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It has become standard to think that there are at least two varieties of probability: subjective and objective. The former is roughly identified as the degree of belief, or credence, of a rational agent, and the latter is typically associated with various systems in the world (see Hájek 2012 for more on various probability concepts). Objective probabilities, or chances, as they are often called, are thought to exist independently of what anyone thinks, and are the sort of thing that are properly studied by the natural sciences. As those familiar with all of this might have guessed, Toby Handfield’s A Philosophical Guide to Chance explores the latter kind of probability.
This book offers, in 12 very clear and accessible chapters, a philosophically rich discussion of chance that draws on relevant scientific considerations in a light and engaging way. The text is geared towards undergraduate students of philosophy who have had no or little training in either physics or mathematics, and...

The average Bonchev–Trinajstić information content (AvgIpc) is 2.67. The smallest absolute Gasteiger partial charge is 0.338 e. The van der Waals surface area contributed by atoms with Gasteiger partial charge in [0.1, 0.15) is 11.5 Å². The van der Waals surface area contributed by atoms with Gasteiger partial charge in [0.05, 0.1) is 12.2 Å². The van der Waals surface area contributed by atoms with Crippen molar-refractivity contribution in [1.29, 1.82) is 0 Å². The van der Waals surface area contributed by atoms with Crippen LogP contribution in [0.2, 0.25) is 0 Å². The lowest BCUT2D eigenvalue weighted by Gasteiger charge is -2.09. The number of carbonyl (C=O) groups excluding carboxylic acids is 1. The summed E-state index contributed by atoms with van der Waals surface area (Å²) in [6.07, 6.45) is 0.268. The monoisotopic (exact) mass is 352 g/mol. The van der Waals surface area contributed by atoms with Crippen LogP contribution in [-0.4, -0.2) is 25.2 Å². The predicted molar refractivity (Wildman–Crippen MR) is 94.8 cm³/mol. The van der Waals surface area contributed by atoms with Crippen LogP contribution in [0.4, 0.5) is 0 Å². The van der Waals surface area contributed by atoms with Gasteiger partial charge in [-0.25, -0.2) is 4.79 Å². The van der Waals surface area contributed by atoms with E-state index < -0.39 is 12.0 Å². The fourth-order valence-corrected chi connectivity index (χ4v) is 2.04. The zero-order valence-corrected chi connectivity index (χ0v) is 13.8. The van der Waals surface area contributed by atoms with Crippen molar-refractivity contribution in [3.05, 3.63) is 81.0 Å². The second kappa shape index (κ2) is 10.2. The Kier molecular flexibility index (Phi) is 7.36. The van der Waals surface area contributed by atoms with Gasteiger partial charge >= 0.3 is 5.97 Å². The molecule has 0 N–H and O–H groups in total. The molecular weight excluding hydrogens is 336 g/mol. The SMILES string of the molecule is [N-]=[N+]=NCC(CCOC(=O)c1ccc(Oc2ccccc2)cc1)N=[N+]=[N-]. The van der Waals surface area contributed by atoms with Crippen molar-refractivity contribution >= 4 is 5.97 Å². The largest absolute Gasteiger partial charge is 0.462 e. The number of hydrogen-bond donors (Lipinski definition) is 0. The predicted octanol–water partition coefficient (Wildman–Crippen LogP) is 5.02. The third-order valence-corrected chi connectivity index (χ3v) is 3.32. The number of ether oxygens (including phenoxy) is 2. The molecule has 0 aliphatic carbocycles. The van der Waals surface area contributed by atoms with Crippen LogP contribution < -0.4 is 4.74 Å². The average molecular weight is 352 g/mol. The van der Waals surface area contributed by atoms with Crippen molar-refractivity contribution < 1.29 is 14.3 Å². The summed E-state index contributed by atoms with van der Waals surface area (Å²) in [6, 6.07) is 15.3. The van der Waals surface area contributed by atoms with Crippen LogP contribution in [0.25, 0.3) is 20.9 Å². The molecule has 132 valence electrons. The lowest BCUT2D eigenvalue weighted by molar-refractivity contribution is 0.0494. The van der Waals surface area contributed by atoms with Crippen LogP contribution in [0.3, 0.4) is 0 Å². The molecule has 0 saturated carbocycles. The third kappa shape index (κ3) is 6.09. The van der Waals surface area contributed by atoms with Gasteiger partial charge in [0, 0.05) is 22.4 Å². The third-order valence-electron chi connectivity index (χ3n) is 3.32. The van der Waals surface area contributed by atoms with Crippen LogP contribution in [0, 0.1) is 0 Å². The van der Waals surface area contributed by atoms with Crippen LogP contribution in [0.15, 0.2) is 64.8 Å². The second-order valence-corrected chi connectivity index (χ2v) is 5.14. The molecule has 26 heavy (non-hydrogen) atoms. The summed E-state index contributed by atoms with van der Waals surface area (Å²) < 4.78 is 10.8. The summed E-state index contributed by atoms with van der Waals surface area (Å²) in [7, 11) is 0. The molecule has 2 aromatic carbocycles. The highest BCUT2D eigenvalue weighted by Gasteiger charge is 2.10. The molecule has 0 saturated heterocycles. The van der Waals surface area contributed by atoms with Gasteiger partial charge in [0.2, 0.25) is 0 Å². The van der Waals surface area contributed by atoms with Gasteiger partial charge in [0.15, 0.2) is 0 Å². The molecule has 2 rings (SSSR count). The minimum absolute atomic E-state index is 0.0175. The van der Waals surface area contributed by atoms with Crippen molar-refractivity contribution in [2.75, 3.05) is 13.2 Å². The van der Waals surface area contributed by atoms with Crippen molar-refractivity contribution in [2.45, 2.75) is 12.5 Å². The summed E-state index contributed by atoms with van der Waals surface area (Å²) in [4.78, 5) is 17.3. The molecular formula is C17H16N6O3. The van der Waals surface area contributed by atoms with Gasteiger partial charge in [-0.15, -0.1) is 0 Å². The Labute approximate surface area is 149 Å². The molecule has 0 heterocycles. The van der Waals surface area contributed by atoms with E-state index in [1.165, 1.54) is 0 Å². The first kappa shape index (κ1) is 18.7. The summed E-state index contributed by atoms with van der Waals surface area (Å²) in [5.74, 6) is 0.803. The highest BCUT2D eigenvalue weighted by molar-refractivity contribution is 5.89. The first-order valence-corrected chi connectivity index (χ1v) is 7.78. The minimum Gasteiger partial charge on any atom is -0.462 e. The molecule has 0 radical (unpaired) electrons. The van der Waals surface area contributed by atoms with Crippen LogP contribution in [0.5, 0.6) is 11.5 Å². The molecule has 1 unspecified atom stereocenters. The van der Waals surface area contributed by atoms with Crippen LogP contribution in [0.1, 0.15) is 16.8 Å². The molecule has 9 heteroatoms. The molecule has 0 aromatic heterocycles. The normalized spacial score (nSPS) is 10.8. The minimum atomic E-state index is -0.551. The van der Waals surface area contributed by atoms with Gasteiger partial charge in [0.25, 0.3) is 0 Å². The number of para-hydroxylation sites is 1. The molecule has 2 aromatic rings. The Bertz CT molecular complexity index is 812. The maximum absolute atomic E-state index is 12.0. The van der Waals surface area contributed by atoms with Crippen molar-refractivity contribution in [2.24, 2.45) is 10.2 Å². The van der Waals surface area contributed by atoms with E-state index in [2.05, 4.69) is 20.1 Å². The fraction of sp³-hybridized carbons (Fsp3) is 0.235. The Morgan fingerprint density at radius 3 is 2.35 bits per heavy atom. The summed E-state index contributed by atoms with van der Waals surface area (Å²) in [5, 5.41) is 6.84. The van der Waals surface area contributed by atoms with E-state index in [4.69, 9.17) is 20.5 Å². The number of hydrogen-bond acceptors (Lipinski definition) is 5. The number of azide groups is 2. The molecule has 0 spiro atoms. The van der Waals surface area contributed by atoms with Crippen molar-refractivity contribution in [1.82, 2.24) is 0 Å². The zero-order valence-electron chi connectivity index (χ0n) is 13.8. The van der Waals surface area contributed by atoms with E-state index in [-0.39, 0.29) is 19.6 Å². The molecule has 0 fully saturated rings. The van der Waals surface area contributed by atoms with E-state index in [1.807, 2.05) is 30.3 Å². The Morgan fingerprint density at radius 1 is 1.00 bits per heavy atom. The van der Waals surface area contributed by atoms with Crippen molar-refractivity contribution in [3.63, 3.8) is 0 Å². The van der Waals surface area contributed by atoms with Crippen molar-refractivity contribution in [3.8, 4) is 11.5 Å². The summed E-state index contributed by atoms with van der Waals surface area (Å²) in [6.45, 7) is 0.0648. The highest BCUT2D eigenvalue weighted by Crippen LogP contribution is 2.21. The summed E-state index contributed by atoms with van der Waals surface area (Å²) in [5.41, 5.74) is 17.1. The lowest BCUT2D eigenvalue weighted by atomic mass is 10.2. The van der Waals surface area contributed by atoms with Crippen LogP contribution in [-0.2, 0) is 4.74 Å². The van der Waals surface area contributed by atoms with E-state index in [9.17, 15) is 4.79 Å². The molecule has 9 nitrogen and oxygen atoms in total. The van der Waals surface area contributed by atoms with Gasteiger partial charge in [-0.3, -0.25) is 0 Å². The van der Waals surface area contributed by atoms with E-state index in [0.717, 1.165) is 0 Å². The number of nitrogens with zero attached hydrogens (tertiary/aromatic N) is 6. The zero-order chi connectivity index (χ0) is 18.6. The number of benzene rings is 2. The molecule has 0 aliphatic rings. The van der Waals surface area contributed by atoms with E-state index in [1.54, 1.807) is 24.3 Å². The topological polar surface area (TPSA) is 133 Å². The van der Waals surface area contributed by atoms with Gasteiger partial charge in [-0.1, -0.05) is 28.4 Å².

I am grateful to Alan Hájek and Wayne Myrvold for their helpful comments on earlier drafts.
- Hájek, Alan. 2012. Interpretations of probability. In The Stanford encyclopedia of philosophy, ed. Edward N. Zalta, summer 2012 edn. http://plato.stanford.edu/entries/probability-interpret/. Accessed 28 Aug 2012.
- Lewis, David. 1986. A subjectivist’s guide to objective chance. In Philosophical papers, vol. II, 83–132. Oxford: Oxford University Press.Google Scholar